Random Radio

Thanks! I thought SEN shared a tower with SBS radio 1107.

1170 am is clear frequency in Australia (other than SEN) ? Maybe some people over the ditch may complain , although a quick google can’t find an active station there. I was thinking there might be SENZ on 1170 am. Be funny it did interfere with an SENZ station.

Actually they’ve been allowed to transmit at 10kW for years, day/night switching for them was going to be used back before 2CH was offloaded & became SEN, but it never happened.

I’m pretty sure 2GB can go to 10kW too, they have been using day/night switching for years but only to 8kW, I think 2KY can do day/night switching to 10kW as well but they don’t use it & only run at 5kW full time.

I think 2UE are going to ask for 10kW day/night switching, doubt 2SM will, but I think they might be able to if they ask?

2KY, 2GB & 2CH (SEN) all have 12kW transmitters at Homebush Bay so they can all easily do the day/night switching to 10kW.
When the 2KY site was rebuilt for 2GB to move in the antenna system was designed & built so all 3 of those services on the antenna could run at 10kW with head room to spare.

2SM & 2UE only have 10kW transmitters though & I’m not sure the antenna system at that site can handle both of them transmitting at 10kW each, without a bit of work being done to accommodate it.

2CH (SEN) 1170 haven’t shared the transmission site with SBS 1107 for probably 15 maybe 20 years, John Singleton had an argument with Broadcast Australia over site costs IIRC, so they moved out to join 2KY on the other side of Homebush Bay (Olympic Park), 2GB joined them at the 2KY site years ago, probably 10 years now, times slipping away fast.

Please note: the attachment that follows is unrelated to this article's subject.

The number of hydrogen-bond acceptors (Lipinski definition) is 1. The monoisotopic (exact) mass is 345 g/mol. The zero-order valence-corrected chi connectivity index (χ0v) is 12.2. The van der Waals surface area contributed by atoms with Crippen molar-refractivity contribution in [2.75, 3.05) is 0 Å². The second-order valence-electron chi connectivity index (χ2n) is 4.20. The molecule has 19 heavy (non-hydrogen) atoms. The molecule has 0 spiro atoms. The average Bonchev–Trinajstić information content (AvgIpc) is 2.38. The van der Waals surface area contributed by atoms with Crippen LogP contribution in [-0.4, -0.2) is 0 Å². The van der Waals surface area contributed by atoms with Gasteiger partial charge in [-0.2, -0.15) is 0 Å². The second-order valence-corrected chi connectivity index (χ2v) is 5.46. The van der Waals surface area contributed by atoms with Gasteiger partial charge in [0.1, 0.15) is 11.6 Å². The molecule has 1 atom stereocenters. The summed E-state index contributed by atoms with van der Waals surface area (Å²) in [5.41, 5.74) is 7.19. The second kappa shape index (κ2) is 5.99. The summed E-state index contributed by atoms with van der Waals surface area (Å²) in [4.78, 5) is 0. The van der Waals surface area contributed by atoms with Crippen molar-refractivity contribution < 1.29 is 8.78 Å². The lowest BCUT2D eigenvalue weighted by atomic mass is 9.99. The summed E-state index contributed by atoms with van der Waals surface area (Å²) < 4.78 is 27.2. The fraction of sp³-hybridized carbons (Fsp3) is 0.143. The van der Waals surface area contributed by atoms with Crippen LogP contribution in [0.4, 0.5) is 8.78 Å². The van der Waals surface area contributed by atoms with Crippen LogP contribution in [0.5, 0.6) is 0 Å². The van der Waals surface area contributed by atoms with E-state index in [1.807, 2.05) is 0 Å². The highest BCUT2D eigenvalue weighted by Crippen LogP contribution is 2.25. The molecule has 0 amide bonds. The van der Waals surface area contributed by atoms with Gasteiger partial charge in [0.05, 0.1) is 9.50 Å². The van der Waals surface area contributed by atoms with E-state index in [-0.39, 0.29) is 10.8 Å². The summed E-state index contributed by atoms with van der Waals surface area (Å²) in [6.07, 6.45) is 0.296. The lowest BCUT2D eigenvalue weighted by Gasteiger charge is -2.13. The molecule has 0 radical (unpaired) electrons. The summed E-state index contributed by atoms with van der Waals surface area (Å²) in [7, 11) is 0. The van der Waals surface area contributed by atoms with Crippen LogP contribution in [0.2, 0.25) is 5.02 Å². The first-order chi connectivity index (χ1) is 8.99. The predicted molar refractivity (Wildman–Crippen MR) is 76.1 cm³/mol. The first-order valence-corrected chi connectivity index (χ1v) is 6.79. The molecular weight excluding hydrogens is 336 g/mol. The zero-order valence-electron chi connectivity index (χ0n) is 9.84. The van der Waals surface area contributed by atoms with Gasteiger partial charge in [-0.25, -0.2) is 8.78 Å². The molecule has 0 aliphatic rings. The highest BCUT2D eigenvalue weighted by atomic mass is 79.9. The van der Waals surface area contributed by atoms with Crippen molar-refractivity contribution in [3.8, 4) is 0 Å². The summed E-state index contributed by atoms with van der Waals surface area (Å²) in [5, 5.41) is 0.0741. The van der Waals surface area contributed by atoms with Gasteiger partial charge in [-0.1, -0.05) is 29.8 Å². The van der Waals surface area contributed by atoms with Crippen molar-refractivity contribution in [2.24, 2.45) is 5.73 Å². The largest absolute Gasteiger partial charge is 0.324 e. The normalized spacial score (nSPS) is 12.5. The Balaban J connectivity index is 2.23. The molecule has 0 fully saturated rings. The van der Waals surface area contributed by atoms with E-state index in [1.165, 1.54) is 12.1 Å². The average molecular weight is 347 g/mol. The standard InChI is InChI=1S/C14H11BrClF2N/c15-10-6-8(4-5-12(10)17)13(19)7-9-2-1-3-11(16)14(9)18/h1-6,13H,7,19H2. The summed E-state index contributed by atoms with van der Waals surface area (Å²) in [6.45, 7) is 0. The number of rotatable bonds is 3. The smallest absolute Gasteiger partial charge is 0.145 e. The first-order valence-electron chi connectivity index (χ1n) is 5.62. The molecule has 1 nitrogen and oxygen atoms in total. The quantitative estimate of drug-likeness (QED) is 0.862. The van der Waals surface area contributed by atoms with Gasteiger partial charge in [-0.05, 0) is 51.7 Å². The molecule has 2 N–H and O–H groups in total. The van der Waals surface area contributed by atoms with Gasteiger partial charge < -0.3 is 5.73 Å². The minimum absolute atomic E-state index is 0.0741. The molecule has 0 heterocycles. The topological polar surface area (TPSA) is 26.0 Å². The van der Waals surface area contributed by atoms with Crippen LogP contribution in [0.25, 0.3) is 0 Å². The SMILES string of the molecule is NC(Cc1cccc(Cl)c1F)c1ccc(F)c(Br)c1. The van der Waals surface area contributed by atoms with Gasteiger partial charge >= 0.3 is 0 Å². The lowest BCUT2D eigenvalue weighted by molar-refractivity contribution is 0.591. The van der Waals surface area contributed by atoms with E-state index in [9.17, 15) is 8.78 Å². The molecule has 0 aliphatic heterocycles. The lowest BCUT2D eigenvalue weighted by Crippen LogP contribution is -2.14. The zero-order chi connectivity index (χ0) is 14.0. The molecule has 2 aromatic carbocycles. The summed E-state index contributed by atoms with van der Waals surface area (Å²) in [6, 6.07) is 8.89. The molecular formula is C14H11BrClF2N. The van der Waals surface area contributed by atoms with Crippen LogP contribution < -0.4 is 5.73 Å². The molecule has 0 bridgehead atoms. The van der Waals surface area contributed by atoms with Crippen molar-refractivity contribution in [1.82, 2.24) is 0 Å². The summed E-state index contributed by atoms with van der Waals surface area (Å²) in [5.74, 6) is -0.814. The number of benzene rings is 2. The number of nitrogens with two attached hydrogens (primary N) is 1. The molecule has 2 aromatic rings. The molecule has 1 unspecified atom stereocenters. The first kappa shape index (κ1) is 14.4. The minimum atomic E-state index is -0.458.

2UE joined 2SM before the 2000 Olympics, they demolished the old 2UE site to build the Olympic Swimming Centre. According to the sign on the wall inside the 2UE room, 2UE first went to air from the 2SM site on 24th May 1992.

@gordo92 would be well accustomed to the 2SM site, but don’t know if he ever saw inside the 2UE room, he probably hasn’t visited the 2KY/2GB/2CH site?

2SM/2UE is an oldskool AM site, 2KY site is modern AM site & both are way different beasts to FM/DTV/DAB sites, I love being out at the Homebush Bay AM sites, I feel at home there, personally I’d rather be based there than at Artarmon.


I wonder if Nine might try to get 10kw for 4BC in Brisbane. They are the most underpowered AM station in the city at least according to the specs. SEN already is at 10kw/5kw day night at their transmitter site.


Weirdly nope I haven’t, matter of fact never stepped foot in Sydney… Tho i reckon that will change with my current job, no doubt i will end up in Sydney at some stage and break my lack of Sydney in my life :joy:


Never been to Sydney at all? Or just not for work?

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Nope never been to Sydney, crazy I know lol


Unfortunately, I think that the more the Australian music industry pushes radio stations to increase pay for their music, the less music the stations will play in general. Soon we’ll see spaces where music was normally played in day parts being replaced by pop in podcast pieces or other talk segments. If every station replaced one song every hour with five minutes of audio instead, imagine how much less the music industry both here and overseas would earn.